Week Nineteen - Writing for Children and Teens

From Inspiration to Publication

How to Brainstorm Article Ideas


October 11, 2016


The idea for an article has been following me since I started this course. When I introduce the idea to my instructor, he loves it. He tells me to start writing it immediately because he thinks it is sellable. I write the article for Assignment Seven.

After handing in that assignment, I immediately read the directions for Assignment Eight. I like to know what’s next. It helps me use my daily allotted thirty minute writing time wisely. In this next assignment, I must pitch three article ideas and find appropriate magazines to submit to. This is very practical work, but immediately my mind goes blank. I can’t think of a single thing to write about. I know I want to do nonfiction writing for these final assignments, but I can’t think of any topics. In a world filled with constant information and things going on, you wouldn’t think coming up with three ideas would be so hard.

The strategy I use for Assignment Seven is great for finding new ideas. You must look for interesting articles that are written for adults, then do more research, and rewrite the story for children. This is how I did it. I found this amazing story in The New Yorker. I did a lot of research to find out more. What I found was that dogs really do ride the subway in Moscow as a way of expanding their territory and finding more food. I knew kids would love the story as much as I do. So I wrote about it for them.

That’s a great idea for an article, but it’s only one idea. What I’m learning in this course is that you really need to come up with three ideas and start working on them somewhat simultaneously because a) you aren’t sure if the article will sell and b) if the article sells you’ll want to have another to start selling right away. So, here are some other ways I’ve uncovered new ideas for stories and articles:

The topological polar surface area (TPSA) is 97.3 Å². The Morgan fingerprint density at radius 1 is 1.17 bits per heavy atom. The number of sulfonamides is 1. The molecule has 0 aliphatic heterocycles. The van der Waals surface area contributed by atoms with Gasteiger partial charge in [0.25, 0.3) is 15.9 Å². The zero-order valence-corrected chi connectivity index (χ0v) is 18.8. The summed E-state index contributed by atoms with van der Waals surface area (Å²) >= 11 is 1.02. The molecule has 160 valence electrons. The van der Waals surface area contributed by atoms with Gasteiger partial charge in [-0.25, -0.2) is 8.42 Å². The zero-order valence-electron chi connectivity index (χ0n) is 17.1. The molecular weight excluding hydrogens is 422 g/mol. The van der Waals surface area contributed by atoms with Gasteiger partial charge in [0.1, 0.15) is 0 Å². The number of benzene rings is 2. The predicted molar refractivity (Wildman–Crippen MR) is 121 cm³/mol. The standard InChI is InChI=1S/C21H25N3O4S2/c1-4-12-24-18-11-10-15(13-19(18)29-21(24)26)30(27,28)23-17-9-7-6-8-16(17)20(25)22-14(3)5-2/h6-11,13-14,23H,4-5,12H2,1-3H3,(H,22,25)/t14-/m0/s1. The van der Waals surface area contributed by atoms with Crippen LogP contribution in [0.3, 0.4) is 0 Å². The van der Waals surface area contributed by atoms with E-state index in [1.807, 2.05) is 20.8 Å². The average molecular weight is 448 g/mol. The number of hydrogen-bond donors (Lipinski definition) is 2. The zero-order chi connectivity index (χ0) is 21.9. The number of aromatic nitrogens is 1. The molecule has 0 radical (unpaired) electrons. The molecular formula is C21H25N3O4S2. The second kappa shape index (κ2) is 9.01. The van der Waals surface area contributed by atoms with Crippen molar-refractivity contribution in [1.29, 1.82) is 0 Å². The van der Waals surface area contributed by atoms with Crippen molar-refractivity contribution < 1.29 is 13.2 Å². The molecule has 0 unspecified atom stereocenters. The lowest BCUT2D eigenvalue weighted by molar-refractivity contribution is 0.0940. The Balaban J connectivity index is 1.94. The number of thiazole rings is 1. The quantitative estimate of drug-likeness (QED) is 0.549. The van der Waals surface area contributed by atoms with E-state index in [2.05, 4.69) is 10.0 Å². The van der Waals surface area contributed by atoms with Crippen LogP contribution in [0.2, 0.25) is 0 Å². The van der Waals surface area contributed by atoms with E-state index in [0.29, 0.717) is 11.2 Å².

What’s popping up in my Twitter feed? This shows me what people are talking about or interested in. I also read tweets that ask questions to help me develop an article around answering them.

What are some of the problems children have and how might they go about solving them? I brainstorm things like how to do science experiments without an adult’s help.


Just like with Twitter, I try to find out which videos are most popular. What makes them popular? I check out the intelligent comments––I have to wade through some bad ones––to see what people like about the videos.

I think about intersections between two seemingly unrelated topics. For example: If astronauts play baseball in space, is it more like Quidditch?

Reading is thinking, and when I start recording my thoughts as I read, I generate some great new ideas for writing.

Another great way to brainstorm assignments for yourself is to consider themes and then come up with stories that fit under each theme. In Assignment Eight, there is a list of themes to consider for ages 9-12, next to each theme I do a quick mind-dump for what might go along with this theme.

  • Independence: child invents something to help others
  • Honesty: child tells the story more accurately than adults might
  • Growing pains: child lives in hospital recovering from illness
  • Friendship: two children help each other when they are lost
  • Being new: deaf child must navigate school without sibling assistance
  • Appearance: child loses limb, but becomes athlete anyway
  • Earning money: child earns money and donates it to charity
  • Popularity: any story about a child that’s gone viral

  • After reviewing these themes, and generating ideas to help me look for true stories I can write about, I begin looking at my ideas in different ways through the specific and unique theme lens. For example, instead of a piece about baby animals, I might choose to write about the different rates at which baby animals become independent.